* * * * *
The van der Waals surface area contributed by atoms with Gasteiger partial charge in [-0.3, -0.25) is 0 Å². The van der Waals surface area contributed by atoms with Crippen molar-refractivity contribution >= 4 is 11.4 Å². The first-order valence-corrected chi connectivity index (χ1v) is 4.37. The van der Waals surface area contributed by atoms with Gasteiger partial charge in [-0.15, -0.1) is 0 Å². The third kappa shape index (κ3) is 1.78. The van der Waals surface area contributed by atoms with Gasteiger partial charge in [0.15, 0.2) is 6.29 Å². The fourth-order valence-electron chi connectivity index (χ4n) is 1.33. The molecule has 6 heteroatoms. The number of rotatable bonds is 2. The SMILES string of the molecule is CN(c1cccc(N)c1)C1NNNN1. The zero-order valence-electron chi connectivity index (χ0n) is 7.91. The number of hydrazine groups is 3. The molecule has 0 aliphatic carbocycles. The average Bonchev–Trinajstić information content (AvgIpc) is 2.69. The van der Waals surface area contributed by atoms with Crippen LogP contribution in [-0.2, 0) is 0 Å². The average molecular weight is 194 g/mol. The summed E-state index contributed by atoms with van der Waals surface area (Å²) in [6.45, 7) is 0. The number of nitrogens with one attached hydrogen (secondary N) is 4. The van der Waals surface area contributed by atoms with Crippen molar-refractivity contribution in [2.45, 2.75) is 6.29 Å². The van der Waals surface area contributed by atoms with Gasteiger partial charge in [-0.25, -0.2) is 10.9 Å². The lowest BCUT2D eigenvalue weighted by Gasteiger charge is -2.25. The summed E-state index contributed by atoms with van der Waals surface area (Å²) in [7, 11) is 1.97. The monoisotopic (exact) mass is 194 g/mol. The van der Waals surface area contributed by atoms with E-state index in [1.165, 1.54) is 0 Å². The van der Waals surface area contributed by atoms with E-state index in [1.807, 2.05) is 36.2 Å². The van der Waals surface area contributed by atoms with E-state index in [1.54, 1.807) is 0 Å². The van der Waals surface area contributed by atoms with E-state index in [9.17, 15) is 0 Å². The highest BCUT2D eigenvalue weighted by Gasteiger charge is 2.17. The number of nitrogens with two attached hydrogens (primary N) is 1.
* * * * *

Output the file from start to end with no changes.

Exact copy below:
The van der Waals surface area contributed by atoms with Gasteiger partial charge in [-0.3, -0.25) is 0 Å². The van der Waals surface area contributed by atoms with Crippen molar-refractivity contribution >= 4 is 11.4 Å². The first-order valence-corrected chi connectivity index (χ1v) is 4.37. The van der Waals surface area contributed by atoms with Gasteiger partial charge in [-0.15, -0.1) is 0 Å². The third kappa shape index (κ3) is 1.78. The van der Waals surface area contributed by atoms with Gasteiger partial charge in [0.15, 0.2) is 6.29 Å². The fourth-order valence-electron chi connectivity index (χ4n) is 1.33. The molecule has 6 heteroatoms. The number of rotatable bonds is 2. The SMILES string of the molecule is CN(c1cccc(N)c1)C1NNNN1. The zero-order valence-electron chi connectivity index (χ0n) is 7.91. The number of hydrazine groups is 3. The molecule has 0 aliphatic carbocycles. The average Bonchev–Trinajstić information content (AvgIpc) is 2.69. The van der Waals surface area contributed by atoms with Crippen LogP contribution in [-0.2, 0) is 0 Å². The average molecular weight is 194 g/mol. The summed E-state index contributed by atoms with van der Waals surface area (Å²) in [6.45, 7) is 0. The number of nitrogens with one attached hydrogen (secondary N) is 4. The van der Waals surface area contributed by atoms with Crippen molar-refractivity contribution in [2.45, 2.75) is 6.29 Å². The van der Waals surface area contributed by atoms with Gasteiger partial charge in [-0.25, -0.2) is 10.9 Å². The lowest BCUT2D eigenvalue weighted by Gasteiger charge is -2.25. The summed E-state index contributed by atoms with van der Waals surface area (Å²) in [7, 11) is 1.97. The monoisotopic (exact) mass is 194 g/mol. The van der Waals surface area contributed by atoms with E-state index in [1.165, 1.54) is 0 Å². The van der Waals surface area contributed by atoms with E-state index in [1.807, 2.05) is 36.2 Å². The van der Waals surface area contributed by atoms with E-state index in [1.54, 1.807) is 0 Å². The van der Waals surface area contributed by atoms with E-state index in [9.17, 15) is 0 Å². The highest BCUT2D eigenvalue weighted by Gasteiger charge is 2.17. The number of nitrogens with two attached hydrogens (primary N) is 1.